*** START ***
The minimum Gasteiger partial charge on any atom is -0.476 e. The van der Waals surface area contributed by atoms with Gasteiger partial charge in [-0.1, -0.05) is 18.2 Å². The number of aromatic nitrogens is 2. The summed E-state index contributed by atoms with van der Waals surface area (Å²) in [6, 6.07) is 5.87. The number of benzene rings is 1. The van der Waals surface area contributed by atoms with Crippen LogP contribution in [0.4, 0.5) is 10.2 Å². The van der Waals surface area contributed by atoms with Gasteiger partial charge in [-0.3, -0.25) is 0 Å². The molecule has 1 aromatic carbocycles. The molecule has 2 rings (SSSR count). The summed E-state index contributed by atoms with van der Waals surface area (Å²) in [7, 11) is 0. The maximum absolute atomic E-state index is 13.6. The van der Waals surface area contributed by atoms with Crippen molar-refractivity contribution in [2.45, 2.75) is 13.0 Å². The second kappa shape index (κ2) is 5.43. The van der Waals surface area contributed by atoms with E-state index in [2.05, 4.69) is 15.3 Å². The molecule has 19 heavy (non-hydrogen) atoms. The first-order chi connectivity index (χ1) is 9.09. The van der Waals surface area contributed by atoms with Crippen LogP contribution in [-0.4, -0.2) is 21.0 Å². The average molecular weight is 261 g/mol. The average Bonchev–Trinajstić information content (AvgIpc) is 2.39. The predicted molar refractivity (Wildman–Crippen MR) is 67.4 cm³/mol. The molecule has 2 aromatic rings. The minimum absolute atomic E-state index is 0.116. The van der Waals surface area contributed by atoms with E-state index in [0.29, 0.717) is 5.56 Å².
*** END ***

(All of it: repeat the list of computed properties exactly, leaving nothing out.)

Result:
The minimum Gasteiger partial charge on any atom is -0.476 e. The van der Waals surface area contributed by atoms with Gasteiger partial charge in [-0.1, -0.05) is 18.2 Å². The number of aromatic nitrogens is 2. The summed E-state index contributed by atoms with van der Waals surface area (Å²) in [6, 6.07) is 5.87. The number of benzene rings is 1. The van der Waals surface area contributed by atoms with Crippen LogP contribution in [0.4, 0.5) is 10.2 Å². The van der Waals surface area contributed by atoms with Gasteiger partial charge in [-0.3, -0.25) is 0 Å². The molecule has 1 aromatic carbocycles. The molecule has 2 rings (SSSR count). The summed E-state index contributed by atoms with van der Waals surface area (Å²) in [7, 11) is 0. The maximum absolute atomic E-state index is 13.6. The van der Waals surface area contributed by atoms with Crippen molar-refractivity contribution in [2.45, 2.75) is 13.0 Å². The second kappa shape index (κ2) is 5.43. The van der Waals surface area contributed by atoms with E-state index in [2.05, 4.69) is 15.3 Å². The molecule has 19 heavy (non-hydrogen) atoms. The first-order chi connectivity index (χ1) is 9.09. The van der Waals surface area contributed by atoms with Crippen LogP contribution in [-0.4, -0.2) is 21.0 Å². The average molecular weight is 261 g/mol. The average Bonchev–Trinajstić information content (AvgIpc) is 2.39. The predicted molar refractivity (Wildman–Crippen MR) is 67.4 cm³/mol. The molecule has 2 aromatic rings. The minimum absolute atomic E-state index is 0.116. The van der Waals surface area contributed by atoms with E-state index in [0.29, 0.717) is 5.56 Å².